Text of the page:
Many Instagram users have had this realization while scrolling through their feeds: Half an hour has passed, and you’ve wasted it mindlessly looking at fancy brunch photos, celebrity workout routines, and your friends’ exotic vacations.
Instagram is trying to fix this vicious cycle by building a feature that will let users track how much time they’ve spent on the platform. On Monday (May 14), developer Jane Manchun Wong spotted code indicating the addition in the Instagram Android app API, and Instagram’s CEO Kevin Systrom confirmed the news on Tuesday in a tweet.
It’s not yet clear how the platform will present the information—whether it will break it down daily, weekly, monthly, or by feature (such as Stories and Explore). This could affect how much users are turned off from the platform, notes TechCrunch, which first reported the development. For example, if you find out how many hours of your life you’ve spent on Instagram, you might be more shocked and thus unwilling to use it further, rather than a daily report that could help you curb the habit.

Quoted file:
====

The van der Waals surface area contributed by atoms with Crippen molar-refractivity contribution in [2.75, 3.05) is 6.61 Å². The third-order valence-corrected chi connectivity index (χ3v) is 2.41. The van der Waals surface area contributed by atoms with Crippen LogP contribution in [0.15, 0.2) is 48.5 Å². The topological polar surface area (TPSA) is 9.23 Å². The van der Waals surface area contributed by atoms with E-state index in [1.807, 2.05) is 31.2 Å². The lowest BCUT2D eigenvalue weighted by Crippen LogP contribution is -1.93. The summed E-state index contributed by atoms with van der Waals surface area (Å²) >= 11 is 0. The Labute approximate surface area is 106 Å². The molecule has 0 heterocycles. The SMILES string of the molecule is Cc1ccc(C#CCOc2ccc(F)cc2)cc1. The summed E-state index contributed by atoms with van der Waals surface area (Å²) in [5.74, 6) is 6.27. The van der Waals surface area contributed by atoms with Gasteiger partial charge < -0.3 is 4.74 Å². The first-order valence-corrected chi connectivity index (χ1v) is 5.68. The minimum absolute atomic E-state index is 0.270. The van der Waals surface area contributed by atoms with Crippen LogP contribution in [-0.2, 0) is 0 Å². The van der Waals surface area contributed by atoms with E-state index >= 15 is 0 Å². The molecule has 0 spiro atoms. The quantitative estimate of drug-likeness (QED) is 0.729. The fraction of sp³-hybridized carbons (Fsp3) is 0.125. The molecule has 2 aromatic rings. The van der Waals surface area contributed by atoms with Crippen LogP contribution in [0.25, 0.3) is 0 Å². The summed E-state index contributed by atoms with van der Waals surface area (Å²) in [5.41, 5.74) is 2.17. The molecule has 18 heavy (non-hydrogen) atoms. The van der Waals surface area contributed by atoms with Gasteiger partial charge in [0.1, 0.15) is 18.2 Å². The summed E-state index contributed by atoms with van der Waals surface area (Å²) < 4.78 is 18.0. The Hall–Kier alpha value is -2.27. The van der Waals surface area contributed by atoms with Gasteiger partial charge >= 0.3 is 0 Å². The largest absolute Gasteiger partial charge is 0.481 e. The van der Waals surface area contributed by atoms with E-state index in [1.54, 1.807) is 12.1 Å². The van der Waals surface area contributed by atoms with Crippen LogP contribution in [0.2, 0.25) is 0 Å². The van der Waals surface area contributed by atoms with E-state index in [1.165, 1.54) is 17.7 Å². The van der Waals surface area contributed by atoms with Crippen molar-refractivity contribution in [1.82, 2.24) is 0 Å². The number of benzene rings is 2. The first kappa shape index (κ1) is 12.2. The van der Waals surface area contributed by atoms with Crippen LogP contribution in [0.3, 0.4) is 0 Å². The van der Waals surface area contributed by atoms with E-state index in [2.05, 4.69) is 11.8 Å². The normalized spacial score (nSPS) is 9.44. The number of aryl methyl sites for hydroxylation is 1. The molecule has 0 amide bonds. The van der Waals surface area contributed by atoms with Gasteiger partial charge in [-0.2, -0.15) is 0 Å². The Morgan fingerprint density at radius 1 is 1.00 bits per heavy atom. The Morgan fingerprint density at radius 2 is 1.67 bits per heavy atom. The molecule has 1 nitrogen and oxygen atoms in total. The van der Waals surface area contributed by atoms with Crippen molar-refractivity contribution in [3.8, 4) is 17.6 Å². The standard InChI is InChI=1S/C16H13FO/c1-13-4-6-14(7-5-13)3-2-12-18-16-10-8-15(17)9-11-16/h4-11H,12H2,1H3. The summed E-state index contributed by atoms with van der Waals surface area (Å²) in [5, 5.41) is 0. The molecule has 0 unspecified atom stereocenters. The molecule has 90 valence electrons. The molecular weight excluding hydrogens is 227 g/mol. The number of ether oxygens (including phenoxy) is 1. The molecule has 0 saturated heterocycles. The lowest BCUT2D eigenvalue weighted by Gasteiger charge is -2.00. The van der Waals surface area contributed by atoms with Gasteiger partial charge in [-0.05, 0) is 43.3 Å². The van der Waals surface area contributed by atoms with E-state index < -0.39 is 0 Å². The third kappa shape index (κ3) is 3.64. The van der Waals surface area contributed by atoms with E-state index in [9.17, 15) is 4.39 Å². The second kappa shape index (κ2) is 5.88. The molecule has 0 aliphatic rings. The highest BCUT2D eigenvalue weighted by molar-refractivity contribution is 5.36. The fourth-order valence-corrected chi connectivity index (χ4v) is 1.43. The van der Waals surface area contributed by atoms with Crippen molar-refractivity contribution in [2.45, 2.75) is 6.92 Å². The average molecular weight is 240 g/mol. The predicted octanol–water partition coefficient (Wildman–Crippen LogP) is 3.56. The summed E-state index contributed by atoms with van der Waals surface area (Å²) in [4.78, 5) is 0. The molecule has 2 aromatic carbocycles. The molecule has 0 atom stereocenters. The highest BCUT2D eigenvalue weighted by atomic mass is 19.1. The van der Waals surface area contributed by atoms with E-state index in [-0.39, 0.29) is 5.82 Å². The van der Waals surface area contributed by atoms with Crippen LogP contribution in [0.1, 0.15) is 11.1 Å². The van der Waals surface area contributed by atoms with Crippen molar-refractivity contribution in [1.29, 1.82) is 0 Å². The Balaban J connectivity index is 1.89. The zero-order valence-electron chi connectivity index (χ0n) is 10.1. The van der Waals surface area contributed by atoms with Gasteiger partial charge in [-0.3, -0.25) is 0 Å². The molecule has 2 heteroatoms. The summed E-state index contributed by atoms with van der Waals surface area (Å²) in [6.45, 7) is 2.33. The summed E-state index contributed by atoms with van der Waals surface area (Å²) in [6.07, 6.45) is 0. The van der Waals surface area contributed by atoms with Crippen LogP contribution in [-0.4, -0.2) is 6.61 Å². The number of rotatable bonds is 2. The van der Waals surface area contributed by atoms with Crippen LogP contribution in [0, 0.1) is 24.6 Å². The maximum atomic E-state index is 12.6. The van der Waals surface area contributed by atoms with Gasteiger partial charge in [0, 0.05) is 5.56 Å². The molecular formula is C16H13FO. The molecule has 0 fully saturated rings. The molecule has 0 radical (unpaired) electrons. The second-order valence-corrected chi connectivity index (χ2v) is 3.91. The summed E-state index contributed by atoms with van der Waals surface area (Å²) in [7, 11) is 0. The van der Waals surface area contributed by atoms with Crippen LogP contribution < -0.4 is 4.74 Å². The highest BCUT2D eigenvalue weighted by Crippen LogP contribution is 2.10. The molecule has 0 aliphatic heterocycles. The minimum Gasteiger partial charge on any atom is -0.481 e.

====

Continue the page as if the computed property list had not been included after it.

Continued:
On its face, introducing a time-tracking function would seem to go against Instagram’s interests: The more time you spend on Instagram, the more ads you see, filling up the company’s coffers. But as Facebook, which owns Instagram, and other social media platforms face criticism for, well, “programming people’s brains” and destroying “the fabric of society,” the move could help them save face.
More broadly, tech companies are increasingly heeding user frustration with social media addiction. Earlier this month, Google announced new features for its Android operating system that will track how often you use certain apps, encouraging users to take breaks from their phones. Facebook CEO Mark Zuckerberg’s self-improvement project for 2018 is “fixing Facebook,” a big part of which includes focusing on “time well spent” on the platform. On an earnings call in January, Zuckerberg said people were spending less time on Facebook as the company has started to discourage passive consumption, such as watching hours of viral videos. In the long term, he has said this approach would benefit Facebook’s business, because spending less time on Facebook provides users with a better experience.
Zuckerberg is not the first to talk about “time well spent.” It’s a credo also pushed by Tristan Harris, a former Google design ethicist who has made it his mission to address the harm caused by internet platforms. It seems that Silicon Valley is listening.